As long as greed exists and is exalted as it is in this country; as long as there are people who consider human beings merely a "cost" of doing business, we'll need unions. And as long as there are people who, whether simply short-sighted or pathetically stupid, will complain about the rare union excesses; while either remaining silent or, worse still, cheer on those in business who earn millions as they stiff their employees, their shareholders (if any), and the general public.
    I have no idea why you seem in such a hurry to preside over the obsequies of the labor movement and I do hope you'll pardon me if I don't join you in your (premature) interment of the labor movement...

  • gdb on June 07, 2012 8:32 PM:

    Could be the best and fastest way for Progressives to triumph is for BHO to lose in 2012 (a reasonable probability)-- especially if the economy declines or collapses between now and November. If BHO wins in Nov, he is highly unlikely to have Dem majorities in the House and Senate. What exactly is he going to accomplish?? Not much-- if anything and Dems get blamed for a generation for the extended Great Recession -- or possible Second Great Depression..

    Best that Mittens and the Repubs are held responsible in 2013-2014 for the economic problems they have played a major role to produce... Just like voters will toss out BHO if the economy declines or does not recover further, Repubs would suffer badly in 2014. And a BHO loss will almost certainly produce major rejection of the current Dem leadership of BHO, Reed, and the Clinton Crowd. It's by far the best and quickest chance for a Progressive revival.

  • DJ on June 07, 2012 9:27 PM:

    Could be the best and fastest way for Progressives to triumph is for BHO to lose in 2012

    Dunce. Ralph Nader had the same mindset in 2000 -- don't vote for the "fake progressive" Al Gore, and after four years of Republican misrule, people will FLOCK to a "real" progressive. That worked out quite well, didn't it?

  • angler on June 07, 2012 11:25 PM:

    Echoing g and Doug, since Kevin Drum used to have this spot, perhaps Ryan is trying to copy him in the "hate to admit it but megan McCardle and Conner Freisdoorf and the other assbags at the Atlantic have a point, and now for something completely stupid."

    San Jose fire fighters have (present tense for now) around $55k as their median salary, not bad, not millions by any stretch but not bad. in fact, about $10k above the national median. But guess, what? San Jose has a cost of living about 50% above the national average so the extra pay evens out. The city gov't in San Jose admitted that tax revenues were down but they couldn't get a tax hike passed, so public employees were the easy target. That's all it is, and linking to Friesdorf's b.s. about knowing a so-and-so on the public payrolls who had it made is pathetic. Then go off on climate change as the new thing? J F Christ! No base for liberalism no climate change politics.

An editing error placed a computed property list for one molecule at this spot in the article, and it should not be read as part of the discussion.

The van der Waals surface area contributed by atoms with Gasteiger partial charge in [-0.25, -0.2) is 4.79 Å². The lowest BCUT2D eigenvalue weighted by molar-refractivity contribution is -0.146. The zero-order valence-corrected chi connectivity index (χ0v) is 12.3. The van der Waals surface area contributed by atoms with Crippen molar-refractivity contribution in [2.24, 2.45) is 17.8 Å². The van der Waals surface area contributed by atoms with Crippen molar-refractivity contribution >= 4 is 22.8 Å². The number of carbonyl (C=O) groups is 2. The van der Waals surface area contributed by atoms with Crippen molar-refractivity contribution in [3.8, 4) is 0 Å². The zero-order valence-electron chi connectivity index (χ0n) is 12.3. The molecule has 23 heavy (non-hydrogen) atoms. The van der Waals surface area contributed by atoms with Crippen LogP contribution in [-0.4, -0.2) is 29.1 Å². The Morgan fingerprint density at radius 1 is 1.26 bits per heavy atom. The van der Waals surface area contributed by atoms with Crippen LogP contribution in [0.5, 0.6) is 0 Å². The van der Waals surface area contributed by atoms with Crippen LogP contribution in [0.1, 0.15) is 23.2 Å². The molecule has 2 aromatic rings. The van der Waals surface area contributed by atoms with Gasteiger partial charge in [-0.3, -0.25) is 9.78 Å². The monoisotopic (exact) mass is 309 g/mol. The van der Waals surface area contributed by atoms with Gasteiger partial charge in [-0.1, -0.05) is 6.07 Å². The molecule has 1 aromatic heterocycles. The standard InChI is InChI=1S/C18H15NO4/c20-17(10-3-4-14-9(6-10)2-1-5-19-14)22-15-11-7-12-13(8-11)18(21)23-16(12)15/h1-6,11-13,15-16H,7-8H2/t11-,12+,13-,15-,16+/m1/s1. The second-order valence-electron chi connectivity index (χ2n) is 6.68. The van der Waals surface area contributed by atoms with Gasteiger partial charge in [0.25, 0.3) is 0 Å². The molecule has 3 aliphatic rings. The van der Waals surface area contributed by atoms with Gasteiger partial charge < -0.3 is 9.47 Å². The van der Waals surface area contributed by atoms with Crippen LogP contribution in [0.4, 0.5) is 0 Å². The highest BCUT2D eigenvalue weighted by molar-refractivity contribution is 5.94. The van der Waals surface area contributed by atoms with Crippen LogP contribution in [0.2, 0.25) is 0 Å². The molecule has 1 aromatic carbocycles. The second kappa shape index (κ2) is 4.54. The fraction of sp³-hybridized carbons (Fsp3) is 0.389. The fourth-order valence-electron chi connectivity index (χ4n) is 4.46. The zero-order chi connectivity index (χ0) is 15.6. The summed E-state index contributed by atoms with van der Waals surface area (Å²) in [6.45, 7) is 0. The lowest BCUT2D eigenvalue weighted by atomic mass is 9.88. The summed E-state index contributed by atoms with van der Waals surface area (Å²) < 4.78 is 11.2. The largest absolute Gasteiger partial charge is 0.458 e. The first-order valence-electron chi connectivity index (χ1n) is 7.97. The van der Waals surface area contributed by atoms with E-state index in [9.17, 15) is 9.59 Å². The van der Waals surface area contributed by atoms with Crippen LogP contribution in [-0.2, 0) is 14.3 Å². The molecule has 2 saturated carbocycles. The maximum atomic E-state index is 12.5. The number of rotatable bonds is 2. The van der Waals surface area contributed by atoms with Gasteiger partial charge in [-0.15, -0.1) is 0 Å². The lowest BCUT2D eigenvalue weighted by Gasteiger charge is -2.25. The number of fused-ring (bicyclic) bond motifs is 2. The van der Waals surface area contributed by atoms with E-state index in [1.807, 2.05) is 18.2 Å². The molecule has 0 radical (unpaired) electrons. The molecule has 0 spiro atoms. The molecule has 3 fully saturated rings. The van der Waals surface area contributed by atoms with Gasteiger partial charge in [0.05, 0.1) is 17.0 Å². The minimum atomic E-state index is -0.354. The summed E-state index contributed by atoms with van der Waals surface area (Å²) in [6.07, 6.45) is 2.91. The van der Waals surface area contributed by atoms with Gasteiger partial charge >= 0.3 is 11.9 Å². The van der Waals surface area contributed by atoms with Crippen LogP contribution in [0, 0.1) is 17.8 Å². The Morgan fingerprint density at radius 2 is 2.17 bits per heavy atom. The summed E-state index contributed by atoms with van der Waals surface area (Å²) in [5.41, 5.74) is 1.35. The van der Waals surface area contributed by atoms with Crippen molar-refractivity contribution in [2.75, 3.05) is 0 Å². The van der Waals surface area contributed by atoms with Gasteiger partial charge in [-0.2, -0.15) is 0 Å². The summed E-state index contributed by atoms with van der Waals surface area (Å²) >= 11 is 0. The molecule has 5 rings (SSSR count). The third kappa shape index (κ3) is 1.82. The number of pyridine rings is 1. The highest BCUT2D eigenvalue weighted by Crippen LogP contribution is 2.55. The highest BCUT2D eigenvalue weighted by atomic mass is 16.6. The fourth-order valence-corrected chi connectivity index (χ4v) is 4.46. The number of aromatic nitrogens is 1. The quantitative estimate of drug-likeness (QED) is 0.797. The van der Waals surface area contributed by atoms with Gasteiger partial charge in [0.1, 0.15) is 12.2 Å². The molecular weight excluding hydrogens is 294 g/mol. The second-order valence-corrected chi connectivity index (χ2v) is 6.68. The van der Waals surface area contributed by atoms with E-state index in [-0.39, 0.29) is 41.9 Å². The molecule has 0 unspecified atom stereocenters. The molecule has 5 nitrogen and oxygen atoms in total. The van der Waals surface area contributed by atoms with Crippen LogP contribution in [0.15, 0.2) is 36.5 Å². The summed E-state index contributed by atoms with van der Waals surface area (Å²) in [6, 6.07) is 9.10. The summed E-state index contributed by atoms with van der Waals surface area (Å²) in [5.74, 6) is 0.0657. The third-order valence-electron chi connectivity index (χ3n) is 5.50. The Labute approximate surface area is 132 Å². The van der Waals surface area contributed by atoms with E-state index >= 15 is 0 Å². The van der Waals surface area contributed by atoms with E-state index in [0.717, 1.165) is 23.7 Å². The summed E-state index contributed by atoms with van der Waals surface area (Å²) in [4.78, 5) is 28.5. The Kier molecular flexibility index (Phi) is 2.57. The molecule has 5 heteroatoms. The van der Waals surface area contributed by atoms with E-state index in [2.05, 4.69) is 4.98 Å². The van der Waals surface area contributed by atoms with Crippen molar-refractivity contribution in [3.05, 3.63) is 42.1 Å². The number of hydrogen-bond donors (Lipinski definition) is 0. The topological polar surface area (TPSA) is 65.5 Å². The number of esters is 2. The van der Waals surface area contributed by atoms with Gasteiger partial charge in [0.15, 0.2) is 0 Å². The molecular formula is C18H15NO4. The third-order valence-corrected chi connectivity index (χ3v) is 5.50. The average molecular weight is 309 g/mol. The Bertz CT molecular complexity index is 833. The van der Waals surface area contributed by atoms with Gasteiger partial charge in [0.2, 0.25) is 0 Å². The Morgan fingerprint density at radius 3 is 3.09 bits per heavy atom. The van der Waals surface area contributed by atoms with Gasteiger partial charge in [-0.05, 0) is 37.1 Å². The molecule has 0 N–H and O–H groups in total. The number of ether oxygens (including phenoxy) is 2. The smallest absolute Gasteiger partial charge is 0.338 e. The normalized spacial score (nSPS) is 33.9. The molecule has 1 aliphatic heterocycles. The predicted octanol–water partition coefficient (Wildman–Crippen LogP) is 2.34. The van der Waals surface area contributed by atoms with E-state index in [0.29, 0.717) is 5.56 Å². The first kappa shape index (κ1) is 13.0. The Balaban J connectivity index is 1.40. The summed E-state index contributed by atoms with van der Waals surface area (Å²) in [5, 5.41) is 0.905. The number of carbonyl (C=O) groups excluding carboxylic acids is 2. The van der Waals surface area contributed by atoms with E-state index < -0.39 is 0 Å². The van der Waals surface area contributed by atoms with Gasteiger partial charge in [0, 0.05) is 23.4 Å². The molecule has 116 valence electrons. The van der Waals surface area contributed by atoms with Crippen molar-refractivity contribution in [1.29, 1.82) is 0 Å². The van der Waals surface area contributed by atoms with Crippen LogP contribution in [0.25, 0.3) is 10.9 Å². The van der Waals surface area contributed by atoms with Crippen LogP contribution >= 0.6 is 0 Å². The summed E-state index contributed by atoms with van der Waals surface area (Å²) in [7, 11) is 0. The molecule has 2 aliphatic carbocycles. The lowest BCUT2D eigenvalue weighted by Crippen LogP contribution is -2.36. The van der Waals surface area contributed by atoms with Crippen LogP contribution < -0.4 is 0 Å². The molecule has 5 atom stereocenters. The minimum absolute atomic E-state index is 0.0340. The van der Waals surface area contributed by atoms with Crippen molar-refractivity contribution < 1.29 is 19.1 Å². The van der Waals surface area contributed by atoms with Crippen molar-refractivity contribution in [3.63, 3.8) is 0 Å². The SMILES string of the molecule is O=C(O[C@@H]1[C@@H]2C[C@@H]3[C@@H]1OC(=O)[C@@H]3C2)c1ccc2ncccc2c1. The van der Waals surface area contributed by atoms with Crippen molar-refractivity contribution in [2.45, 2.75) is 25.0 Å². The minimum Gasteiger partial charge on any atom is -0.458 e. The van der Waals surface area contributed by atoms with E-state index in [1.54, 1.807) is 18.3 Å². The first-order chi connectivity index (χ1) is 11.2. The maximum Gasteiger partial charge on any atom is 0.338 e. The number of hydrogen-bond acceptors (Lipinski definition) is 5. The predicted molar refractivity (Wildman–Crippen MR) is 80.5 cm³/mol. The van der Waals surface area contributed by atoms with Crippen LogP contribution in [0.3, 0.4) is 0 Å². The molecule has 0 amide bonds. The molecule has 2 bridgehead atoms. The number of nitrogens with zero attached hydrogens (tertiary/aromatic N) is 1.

• Robb on June 08, 2012 11:44 AM:

    As a proud Tea Partier, I am disheartened that many of you project such reprehensible motives on us. The vast majority of us are adults who simply want to go about our daily business. More specifically, we are parents and grand-parents (I am both).

    We believe first and foremost that America is the shining city on the hill and we are worried that President Obama and the liberal Democrats are hurting the country we love so much. Very few of us were politically active until we saw that this President was committed to an ideology that would cause permanent damage to America.

    Our over-riding goal is to preserve the country and it's greatness for our children and grand-children. In general, we believe the best way to do so is to minimize the role of government in their lives and to give them the opportunity to excel, based on their God given gifts and hard work.

    You really do miss the boat, if you try to find some deeper meaning. We will happily tell exactly what we think and why.

    Best

  • hornblower on June 08, 2012 12:59 PM:

    Sir, like you I am a father and grandfather and I certainly hope for a wonderful future for them. But it seems odd to me that the rise of the Tea Party came about so quickly after Mr. Obama's election. With a depression approaching the government put a floor under the economy and saved us from the its worst effects. To my lights that was a smart thing to do.
    As far as a "city on a hill" goes I think it would be prudent to ponder the difference between patriotism and nationalism. One is a noble virtue and the other a temptation to nativism and arrogence.

  • Pronghorn on June 10, 2012 8:35 PM:

    The Tea Party is about responsible, sustainable government. Cooper and Taibbi are delusional.